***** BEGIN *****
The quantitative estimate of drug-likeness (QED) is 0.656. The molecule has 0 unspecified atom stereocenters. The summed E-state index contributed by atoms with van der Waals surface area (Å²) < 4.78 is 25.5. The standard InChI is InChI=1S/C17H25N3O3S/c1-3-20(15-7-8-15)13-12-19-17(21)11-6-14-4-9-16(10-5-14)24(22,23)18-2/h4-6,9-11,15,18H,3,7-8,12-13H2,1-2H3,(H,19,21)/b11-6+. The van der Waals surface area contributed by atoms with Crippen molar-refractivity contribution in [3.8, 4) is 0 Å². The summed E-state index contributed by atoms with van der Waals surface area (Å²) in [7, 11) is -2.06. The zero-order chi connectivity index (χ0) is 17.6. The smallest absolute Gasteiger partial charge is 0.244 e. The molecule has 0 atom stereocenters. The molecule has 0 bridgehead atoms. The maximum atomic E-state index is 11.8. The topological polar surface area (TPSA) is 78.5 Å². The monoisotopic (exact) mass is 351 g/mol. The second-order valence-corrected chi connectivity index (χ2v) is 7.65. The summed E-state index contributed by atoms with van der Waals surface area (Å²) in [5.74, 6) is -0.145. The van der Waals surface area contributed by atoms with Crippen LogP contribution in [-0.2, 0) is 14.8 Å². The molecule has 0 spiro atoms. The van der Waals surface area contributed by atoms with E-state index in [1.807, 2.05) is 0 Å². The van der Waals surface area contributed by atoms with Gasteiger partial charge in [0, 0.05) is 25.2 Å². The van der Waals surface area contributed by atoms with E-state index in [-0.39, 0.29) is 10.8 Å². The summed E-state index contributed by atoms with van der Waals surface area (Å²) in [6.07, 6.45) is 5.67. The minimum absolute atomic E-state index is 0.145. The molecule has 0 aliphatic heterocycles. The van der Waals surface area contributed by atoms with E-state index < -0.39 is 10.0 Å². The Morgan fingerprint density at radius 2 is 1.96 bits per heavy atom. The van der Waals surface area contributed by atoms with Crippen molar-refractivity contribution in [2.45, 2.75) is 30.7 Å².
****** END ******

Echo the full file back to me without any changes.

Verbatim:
The quantitative estimate of drug-likeness (QED) is 0.656. The molecule has 0 unspecified atom stereocenters. The summed E-state index contributed by atoms with van der Waals surface area (Å²) < 4.78 is 25.5. The standard InChI is InChI=1S/C17H25N3O3S/c1-3-20(15-7-8-15)13-12-19-17(21)11-6-14-4-9-16(10-5-14)24(22,23)18-2/h4-6,9-11,15,18H,3,7-8,12-13H2,1-2H3,(H,19,21)/b11-6+. The van der Waals surface area contributed by atoms with Crippen molar-refractivity contribution in [3.8, 4) is 0 Å². The summed E-state index contributed by atoms with van der Waals surface area (Å²) in [7, 11) is -2.06. The zero-order chi connectivity index (χ0) is 17.6. The smallest absolute Gasteiger partial charge is 0.244 e. The molecule has 0 atom stereocenters. The molecule has 0 bridgehead atoms. The maximum atomic E-state index is 11.8. The topological polar surface area (TPSA) is 78.5 Å². The monoisotopic (exact) mass is 351 g/mol. The second-order valence-corrected chi connectivity index (χ2v) is 7.65. The summed E-state index contributed by atoms with van der Waals surface area (Å²) in [5.74, 6) is -0.145. The van der Waals surface area contributed by atoms with Crippen LogP contribution in [-0.2, 0) is 14.8 Å². The molecule has 0 spiro atoms. The van der Waals surface area contributed by atoms with E-state index in [1.807, 2.05) is 0 Å². The van der Waals surface area contributed by atoms with Gasteiger partial charge in [0, 0.05) is 25.2 Å². The van der Waals surface area contributed by atoms with E-state index in [-0.39, 0.29) is 10.8 Å². The summed E-state index contributed by atoms with van der Waals surface area (Å²) in [6.07, 6.45) is 5.67. The minimum absolute atomic E-state index is 0.145. The molecule has 0 aliphatic heterocycles. The van der Waals surface area contributed by atoms with E-state index < -0.39 is 10.0 Å². The Morgan fingerprint density at radius 2 is 1.96 bits per heavy atom. The van der Waals surface area contributed by atoms with Crippen molar-refractivity contribution in [2.45, 2.75) is 30.7 Å².